A man who lived to the full this Gospel of the Good Samaritan is the Saint we are commemorating today: Saint Camillus de Lellis, Founder of the Clerks Regular Ministers to the Sick, Patron of ill people and health-care workers. Saint Camillus died on 14 July 1614: this very day his fourth centenary is being inaugurated and will end in a year. I greet with deep affection all the spiritual sons and daughters of Saint Camillus who live by his charism of charity in daily contact with the sick. Be “Good Samaritans” as he was! And I hope that doctors, nurses and all those who work in hospitals and clinics may also be inspired by the same spirit. Let us entrust this intention to the intercession of Mary Most Holy.

Moreover I would like to entrust another intention to Our Lady, together with you all. The World Youth Day in Rio de Janeiro is now at hand. One can see that there are many young people here, but you are all young at heart! I shall leave in a week, but many young people will set out for Brazil even sooner. Let us therefore pray for this great pilgrimage which is beginning, that Our Lady of Aparecida, Patroness of Brazil, may guide the footsteps of the participants and open their hearts to accepting the mission that Christ will give them.


POPE FRANCIS

ANGELUS

Saint Peter’s Square, Sunday, 13 July 2014

Brothers and Sisters, Good morning!

This Sunday’s Gospel (Mt 13:1-23) shows us Jesus preaching on the shore of the Lake of Galilee, and because a large crowd surrounds him, He climbs into a boat, goes a little away from the shore and preaches from there. When he speaks to the people, Jesus uses many parables: in language understandable to everyone, with images from nature and from everyday situations.

The first story he tells is an introduction to all the parables: that of the sower, who sows his seed unsparingly on every type of soil. And the real protagonist of this parable is actually the seed, which produces more or less according to the type of soil upon which it falls. The first three areas are unproductive: along the path the seed is eaten by birds; on rocky ground the sprouts are scorched and wither away because they have no roots; among the briars the seed is choked by thorns. The fourth piece of ground is good soil, and only there does the seed take root and bear fruit.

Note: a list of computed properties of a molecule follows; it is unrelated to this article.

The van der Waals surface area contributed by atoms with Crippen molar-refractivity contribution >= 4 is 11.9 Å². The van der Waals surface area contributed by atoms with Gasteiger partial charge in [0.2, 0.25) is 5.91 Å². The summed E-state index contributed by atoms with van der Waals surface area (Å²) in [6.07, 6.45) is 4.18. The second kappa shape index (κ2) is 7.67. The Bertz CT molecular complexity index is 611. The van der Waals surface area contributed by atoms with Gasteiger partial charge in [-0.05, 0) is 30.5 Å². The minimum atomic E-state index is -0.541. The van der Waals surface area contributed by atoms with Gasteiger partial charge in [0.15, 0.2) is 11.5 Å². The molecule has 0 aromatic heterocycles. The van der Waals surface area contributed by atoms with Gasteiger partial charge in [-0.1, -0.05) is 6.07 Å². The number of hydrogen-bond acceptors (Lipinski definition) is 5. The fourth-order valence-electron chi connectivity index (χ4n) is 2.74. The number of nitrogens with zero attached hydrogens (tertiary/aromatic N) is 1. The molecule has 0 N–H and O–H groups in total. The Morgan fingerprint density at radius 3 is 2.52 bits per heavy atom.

In this case, Jesus does not limit himself to presenting this parable, he also explains it to his disciples. The seed fallen on the path stands for those who hear the message of the Kingdom of God but do not understand it; thus the evil one comes and snatches it away. Indeed, the evil one does not want the seed of the Gospel to sprout in the heart of man. This is the first analogy. The second is that of the seed fallen among the stones: this represents the people who hear the word of God and understand it immediately, but superficially, because they have no roots and they are unsettled; and when trials and tribulations arise, these people give up immediately. The third case is that of the seed fallen among the briars: Jesus explains that this refers to the people who hear the word but they, because of the cares of the world and the seduction of riches, are choked. Finally, the seed fallen on fertile soil represents those who hear the word, accept it, cherish it and understand it, and they bear fruit. The perfect model of this good soil is the Virgin Mary.

This parable speaks to each of us today, as it spoke to those who listened to Jesus 2,000 years ago. It reminds us that we are the soil where the Lord tirelessly sows the seed of his Word and of his love. How do we receive it? And we can ask ourselves: how is our heart? Which soil does it resemble: that of the path, the rocks, the thorns? It’s up to us to become good soil with neither thorns nor stones, but tilled and cultivated with care, so it may bear good fruit for us and for our brothers and sisters.

And it will do us good not to forget that we too are sowers. God sows good seed, and here too we can also ask ourselves: which type of seed comes out of our heart and our mouth? Our words can do much good and also much harm; they can heal and they can wound; they can encourage and they can dishearten. Remember: what counts is not what goes in but what comes out of the mouth and of the heart.

Our Lady teaches us, by her example, to understand the Word, cherish it and make it bear fruit in us and in others.


APOSTOLIC JOURNEY TO ECUADOR, BOLIVIA AND PARAGUAY
(5-13 JULY 2015)